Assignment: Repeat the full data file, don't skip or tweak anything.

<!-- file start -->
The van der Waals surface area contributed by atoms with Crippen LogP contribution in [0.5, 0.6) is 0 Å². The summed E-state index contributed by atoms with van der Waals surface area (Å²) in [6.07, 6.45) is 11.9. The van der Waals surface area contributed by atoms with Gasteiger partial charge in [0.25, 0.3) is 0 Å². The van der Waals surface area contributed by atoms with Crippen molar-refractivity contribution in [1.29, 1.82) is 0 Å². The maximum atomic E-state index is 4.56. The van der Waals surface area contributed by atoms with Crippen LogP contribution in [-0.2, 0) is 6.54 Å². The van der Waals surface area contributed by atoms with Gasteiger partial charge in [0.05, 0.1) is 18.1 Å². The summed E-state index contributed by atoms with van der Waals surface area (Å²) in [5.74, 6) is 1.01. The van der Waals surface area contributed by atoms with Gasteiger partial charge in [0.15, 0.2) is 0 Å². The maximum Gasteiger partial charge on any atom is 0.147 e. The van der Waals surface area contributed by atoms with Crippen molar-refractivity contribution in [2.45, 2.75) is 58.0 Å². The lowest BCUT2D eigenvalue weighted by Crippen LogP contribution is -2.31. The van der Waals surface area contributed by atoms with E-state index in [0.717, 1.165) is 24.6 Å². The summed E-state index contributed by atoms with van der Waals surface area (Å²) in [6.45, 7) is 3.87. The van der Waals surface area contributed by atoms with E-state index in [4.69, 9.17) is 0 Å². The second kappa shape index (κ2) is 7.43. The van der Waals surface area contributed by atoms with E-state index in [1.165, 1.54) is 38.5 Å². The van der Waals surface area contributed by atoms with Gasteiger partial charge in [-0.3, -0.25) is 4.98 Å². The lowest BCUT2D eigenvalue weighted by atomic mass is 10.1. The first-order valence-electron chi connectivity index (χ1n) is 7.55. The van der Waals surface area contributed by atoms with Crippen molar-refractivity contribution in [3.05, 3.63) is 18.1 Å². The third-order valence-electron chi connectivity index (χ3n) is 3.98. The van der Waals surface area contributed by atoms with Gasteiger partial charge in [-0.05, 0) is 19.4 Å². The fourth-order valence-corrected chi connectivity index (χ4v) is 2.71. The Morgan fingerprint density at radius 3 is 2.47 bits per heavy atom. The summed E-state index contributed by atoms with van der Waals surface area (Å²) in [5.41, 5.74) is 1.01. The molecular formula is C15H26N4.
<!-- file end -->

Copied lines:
The van der Waals surface area contributed by atoms with Crippen LogP contribution in [0.5, 0.6) is 0 Å². The summed E-state index contributed by atoms with van der Waals surface area (Å²) in [6.07, 6.45) is 11.9. The van der Waals surface area contributed by atoms with Gasteiger partial charge in [0.25, 0.3) is 0 Å². The van der Waals surface area contributed by atoms with Crippen molar-refractivity contribution in [1.29, 1.82) is 0 Å². The maximum atomic E-state index is 4.56. The van der Waals surface area contributed by atoms with Crippen LogP contribution in [-0.2, 0) is 6.54 Å². The van der Waals surface area contributed by atoms with Gasteiger partial charge in [0.05, 0.1) is 18.1 Å². The summed E-state index contributed by atoms with van der Waals surface area (Å²) in [5.74, 6) is 1.01. The van der Waals surface area contributed by atoms with Gasteiger partial charge in [0.15, 0.2) is 0 Å². The maximum Gasteiger partial charge on any atom is 0.147 e. The van der Waals surface area contributed by atoms with Crippen molar-refractivity contribution in [2.45, 2.75) is 58.0 Å². The lowest BCUT2D eigenvalue weighted by Crippen LogP contribution is -2.31. The van der Waals surface area contributed by atoms with E-state index in [0.717, 1.165) is 24.6 Å². The summed E-state index contributed by atoms with van der Waals surface area (Å²) in [6.45, 7) is 3.87. The van der Waals surface area contributed by atoms with E-state index in [4.69, 9.17) is 0 Å². The second kappa shape index (κ2) is 7.43. The van der Waals surface area contributed by atoms with E-state index in [1.165, 1.54) is 38.5 Å². The van der Waals surface area contributed by atoms with Gasteiger partial charge in [-0.3, -0.25) is 4.98 Å². The lowest BCUT2D eigenvalue weighted by atomic mass is 10.1. The first-order valence-electron chi connectivity index (χ1n) is 7.55. The van der Waals surface area contributed by atoms with Crippen molar-refractivity contribution in [3.05, 3.63) is 18.1 Å². The third-order valence-electron chi connectivity index (χ3n) is 3.98. The van der Waals surface area contributed by atoms with Gasteiger partial charge in [-0.05, 0) is 19.4 Å². The fourth-order valence-corrected chi connectivity index (χ4v) is 2.71. The Morgan fingerprint density at radius 3 is 2.47 bits per heavy atom. The summed E-state index contributed by atoms with van der Waals surface area (Å²) in [5.41, 5.74) is 1.01. The molecular formula is C15H26N4.